Deliverables for this control include policies and procedures to monitor compliance and evidence of ongoing compliance and monitoring activities. Storing these documents in some kind of word-processing application makes them easily accessible.

In terms of software to support this control, it helps to have something for department-specific workflows to easily export evidence.

CC5 – Control Activities

CC5 is the last of the controls in the risk assessment, monitoring, and control category. Its objective is to develop clear controls for processes and technology to mitigate risks and achieve objectives. There are clear policies to establish expectations and procedures to ensure compliance.

Key deliverables include evidence showing risk control activities and risk management procedures. You’ll need documentation of risk management procedures; storing them in word-processing apps makes them accessible.

In terms of software, a technology-management solution as well as an HRIS or employee tracking system (to ensure training during onboarding) will help.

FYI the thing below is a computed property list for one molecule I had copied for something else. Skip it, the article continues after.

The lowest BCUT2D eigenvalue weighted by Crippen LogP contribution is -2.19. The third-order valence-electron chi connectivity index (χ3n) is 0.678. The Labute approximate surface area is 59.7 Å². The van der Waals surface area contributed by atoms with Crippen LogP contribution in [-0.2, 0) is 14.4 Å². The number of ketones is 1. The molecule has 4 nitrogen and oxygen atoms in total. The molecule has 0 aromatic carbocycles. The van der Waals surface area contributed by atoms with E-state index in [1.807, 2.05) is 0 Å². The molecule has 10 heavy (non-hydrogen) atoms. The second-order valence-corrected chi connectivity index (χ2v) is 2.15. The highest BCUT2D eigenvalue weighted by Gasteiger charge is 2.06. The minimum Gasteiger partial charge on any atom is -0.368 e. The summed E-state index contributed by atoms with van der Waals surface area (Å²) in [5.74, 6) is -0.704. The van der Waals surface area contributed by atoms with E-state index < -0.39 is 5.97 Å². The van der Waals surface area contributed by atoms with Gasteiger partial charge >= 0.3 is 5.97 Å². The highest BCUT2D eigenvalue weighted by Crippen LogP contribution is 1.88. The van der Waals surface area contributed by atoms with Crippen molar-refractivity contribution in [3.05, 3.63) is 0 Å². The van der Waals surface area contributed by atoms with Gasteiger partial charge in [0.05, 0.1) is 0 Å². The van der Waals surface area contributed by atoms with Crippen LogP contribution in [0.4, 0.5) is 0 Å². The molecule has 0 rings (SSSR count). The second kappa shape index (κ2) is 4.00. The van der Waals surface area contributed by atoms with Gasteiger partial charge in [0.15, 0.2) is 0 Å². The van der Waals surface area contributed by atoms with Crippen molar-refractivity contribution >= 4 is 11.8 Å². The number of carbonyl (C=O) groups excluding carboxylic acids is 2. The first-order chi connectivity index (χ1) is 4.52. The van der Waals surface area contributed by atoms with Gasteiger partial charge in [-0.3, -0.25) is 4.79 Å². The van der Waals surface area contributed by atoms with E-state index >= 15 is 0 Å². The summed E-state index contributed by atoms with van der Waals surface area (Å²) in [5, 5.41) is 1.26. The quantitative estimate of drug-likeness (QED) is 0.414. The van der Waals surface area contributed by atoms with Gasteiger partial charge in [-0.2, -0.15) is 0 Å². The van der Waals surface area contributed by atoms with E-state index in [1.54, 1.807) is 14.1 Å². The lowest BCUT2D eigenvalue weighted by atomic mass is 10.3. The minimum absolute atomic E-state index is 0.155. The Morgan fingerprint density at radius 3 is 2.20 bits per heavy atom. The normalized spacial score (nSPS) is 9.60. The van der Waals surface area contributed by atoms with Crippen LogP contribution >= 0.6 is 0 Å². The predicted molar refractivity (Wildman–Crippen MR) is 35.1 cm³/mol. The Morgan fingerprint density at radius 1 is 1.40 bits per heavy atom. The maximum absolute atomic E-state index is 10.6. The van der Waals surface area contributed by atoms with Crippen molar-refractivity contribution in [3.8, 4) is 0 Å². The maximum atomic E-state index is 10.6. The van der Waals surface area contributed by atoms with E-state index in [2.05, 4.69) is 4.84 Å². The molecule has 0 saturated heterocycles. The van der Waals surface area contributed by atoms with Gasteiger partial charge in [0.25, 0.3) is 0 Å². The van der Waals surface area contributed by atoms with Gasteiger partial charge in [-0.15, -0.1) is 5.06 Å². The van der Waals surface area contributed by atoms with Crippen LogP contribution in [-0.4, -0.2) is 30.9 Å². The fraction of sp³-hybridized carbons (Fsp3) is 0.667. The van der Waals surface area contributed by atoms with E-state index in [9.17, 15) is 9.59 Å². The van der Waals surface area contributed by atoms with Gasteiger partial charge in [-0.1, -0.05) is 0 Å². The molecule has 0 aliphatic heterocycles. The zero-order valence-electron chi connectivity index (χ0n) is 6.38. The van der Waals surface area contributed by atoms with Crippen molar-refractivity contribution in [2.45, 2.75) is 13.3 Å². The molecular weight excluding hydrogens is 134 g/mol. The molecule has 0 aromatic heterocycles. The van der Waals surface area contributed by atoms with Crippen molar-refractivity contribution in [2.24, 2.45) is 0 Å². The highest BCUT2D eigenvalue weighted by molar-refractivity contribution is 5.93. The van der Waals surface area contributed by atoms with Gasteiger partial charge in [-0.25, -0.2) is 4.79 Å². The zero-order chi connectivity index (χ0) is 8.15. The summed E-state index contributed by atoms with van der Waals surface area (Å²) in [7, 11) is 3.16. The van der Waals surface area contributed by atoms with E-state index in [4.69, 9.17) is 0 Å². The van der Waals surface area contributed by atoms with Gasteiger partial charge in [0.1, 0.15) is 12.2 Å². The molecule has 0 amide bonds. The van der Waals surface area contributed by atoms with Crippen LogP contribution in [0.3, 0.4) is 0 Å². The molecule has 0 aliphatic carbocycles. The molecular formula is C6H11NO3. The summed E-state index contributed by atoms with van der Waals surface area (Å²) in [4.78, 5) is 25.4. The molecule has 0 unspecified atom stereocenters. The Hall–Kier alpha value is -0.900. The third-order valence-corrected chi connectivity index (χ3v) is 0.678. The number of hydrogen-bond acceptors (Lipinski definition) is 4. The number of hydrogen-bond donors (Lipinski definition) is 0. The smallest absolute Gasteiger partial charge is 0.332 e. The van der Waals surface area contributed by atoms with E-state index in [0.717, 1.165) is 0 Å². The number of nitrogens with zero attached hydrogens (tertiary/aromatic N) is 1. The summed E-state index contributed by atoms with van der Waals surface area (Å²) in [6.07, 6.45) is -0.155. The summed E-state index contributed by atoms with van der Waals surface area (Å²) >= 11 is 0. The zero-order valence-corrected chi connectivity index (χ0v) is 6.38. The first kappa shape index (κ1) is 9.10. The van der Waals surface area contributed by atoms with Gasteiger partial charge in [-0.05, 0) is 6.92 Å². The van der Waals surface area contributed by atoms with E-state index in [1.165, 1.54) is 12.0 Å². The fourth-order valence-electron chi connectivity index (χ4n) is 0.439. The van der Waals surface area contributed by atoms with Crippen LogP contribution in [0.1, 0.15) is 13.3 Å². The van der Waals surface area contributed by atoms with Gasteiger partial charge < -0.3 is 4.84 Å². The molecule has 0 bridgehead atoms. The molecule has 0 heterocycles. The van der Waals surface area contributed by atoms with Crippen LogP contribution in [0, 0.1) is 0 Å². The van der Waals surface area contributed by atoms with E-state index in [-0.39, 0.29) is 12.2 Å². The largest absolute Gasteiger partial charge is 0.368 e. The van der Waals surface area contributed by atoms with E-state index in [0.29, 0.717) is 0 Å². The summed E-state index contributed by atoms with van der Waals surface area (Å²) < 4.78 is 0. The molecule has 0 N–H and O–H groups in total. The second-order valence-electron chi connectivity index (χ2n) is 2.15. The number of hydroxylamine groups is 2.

CC6 – Logical and Physical Access Controls

The best way to think of CC6 is that it’s all about security. This control has three goals: ensure only the right people have access to key data, secure/encrypt data at all times, and physically protect servers and data. The key deliverables are robust security practices for physical, servers, work stations, employees, etc., and proof they are working.

Three types of software support this control: employee access control that includes onboarding and off-boarding capabilities, technical infrastructure security, and engineering access.

CC7 – Systems Operations

The seventh of the SOC 2 Common Criteria falls into the robust servers and infrastructure framework. Its aim is to ensure the system is working and robust, which includes ongoing monitoring, incidents response and evaluation, and disaster recovery.